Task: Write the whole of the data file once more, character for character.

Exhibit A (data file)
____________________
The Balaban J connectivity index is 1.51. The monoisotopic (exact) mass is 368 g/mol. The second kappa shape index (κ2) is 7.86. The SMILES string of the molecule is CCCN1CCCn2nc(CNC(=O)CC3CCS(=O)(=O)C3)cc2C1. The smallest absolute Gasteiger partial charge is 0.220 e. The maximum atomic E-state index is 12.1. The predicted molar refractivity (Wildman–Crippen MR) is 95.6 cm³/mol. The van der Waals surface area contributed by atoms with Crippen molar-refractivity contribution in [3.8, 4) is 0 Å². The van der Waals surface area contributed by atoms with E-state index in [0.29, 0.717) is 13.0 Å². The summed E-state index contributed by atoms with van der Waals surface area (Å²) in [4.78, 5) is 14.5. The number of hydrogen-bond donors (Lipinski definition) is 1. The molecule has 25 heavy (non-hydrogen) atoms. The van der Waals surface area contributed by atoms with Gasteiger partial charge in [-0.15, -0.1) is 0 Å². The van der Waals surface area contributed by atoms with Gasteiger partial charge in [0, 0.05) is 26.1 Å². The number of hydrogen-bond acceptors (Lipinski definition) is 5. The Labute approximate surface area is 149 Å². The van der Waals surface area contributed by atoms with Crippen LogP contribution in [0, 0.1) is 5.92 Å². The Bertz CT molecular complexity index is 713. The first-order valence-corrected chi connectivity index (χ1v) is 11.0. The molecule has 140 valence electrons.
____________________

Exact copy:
The Balaban J connectivity index is 1.51. The monoisotopic (exact) mass is 368 g/mol. The second kappa shape index (κ2) is 7.86. The SMILES string of the molecule is CCCN1CCCn2nc(CNC(=O)CC3CCS(=O)(=O)C3)cc2C1. The smallest absolute Gasteiger partial charge is 0.220 e. The maximum atomic E-state index is 12.1. The predicted molar refractivity (Wildman–Crippen MR) is 95.6 cm³/mol. The van der Waals surface area contributed by atoms with Crippen molar-refractivity contribution in [3.8, 4) is 0 Å². The van der Waals surface area contributed by atoms with E-state index in [0.29, 0.717) is 13.0 Å². The summed E-state index contributed by atoms with van der Waals surface area (Å²) in [4.78, 5) is 14.5. The number of hydrogen-bond donors (Lipinski definition) is 1. The molecule has 25 heavy (non-hydrogen) atoms. The van der Waals surface area contributed by atoms with Gasteiger partial charge in [-0.15, -0.1) is 0 Å². The van der Waals surface area contributed by atoms with Gasteiger partial charge in [0, 0.05) is 26.1 Å². The number of hydrogen-bond acceptors (Lipinski definition) is 5. The Labute approximate surface area is 149 Å². The van der Waals surface area contributed by atoms with Crippen LogP contribution in [0, 0.1) is 5.92 Å². The Bertz CT molecular complexity index is 713. The first-order valence-corrected chi connectivity index (χ1v) is 11.0. The molecule has 140 valence electrons.